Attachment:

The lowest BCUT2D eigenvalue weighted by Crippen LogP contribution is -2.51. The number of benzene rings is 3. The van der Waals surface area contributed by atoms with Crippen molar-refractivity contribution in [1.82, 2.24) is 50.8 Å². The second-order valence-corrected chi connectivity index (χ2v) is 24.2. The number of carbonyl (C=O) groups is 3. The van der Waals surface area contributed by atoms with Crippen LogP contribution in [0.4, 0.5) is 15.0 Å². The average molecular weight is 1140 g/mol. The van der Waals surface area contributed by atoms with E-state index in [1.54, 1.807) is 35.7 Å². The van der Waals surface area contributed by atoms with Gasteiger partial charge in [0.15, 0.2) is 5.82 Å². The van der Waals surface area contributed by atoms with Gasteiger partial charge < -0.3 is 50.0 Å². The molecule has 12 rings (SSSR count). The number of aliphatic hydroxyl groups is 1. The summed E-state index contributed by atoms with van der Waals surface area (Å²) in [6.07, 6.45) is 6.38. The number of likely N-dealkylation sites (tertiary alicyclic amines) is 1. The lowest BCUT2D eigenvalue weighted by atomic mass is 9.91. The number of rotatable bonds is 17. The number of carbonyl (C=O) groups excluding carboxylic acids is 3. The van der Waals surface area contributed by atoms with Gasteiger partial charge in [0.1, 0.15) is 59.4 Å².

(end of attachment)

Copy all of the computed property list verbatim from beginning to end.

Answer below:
The lowest BCUT2D eigenvalue weighted by Crippen LogP contribution is -2.51. The number of benzene rings is 3. The van der Waals surface area contributed by atoms with Crippen molar-refractivity contribution in [1.82, 2.24) is 50.8 Å². The second-order valence-corrected chi connectivity index (χ2v) is 24.2. The number of carbonyl (C=O) groups is 3. The van der Waals surface area contributed by atoms with Crippen LogP contribution in [0.4, 0.5) is 15.0 Å². The average molecular weight is 1140 g/mol. The van der Waals surface area contributed by atoms with E-state index in [1.54, 1.807) is 35.7 Å². The van der Waals surface area contributed by atoms with Gasteiger partial charge in [0.15, 0.2) is 5.82 Å². The van der Waals surface area contributed by atoms with Gasteiger partial charge < -0.3 is 50.0 Å². The molecule has 12 rings (SSSR count). The number of aliphatic hydroxyl groups is 1. The summed E-state index contributed by atoms with van der Waals surface area (Å²) in [6.07, 6.45) is 6.38. The number of likely N-dealkylation sites (tertiary alicyclic amines) is 1. The lowest BCUT2D eigenvalue weighted by atomic mass is 9.91. The number of rotatable bonds is 17. The number of carbonyl (C=O) groups excluding carboxylic acids is 3. The van der Waals surface area contributed by atoms with Gasteiger partial charge in [0.1, 0.15) is 59.4 Å².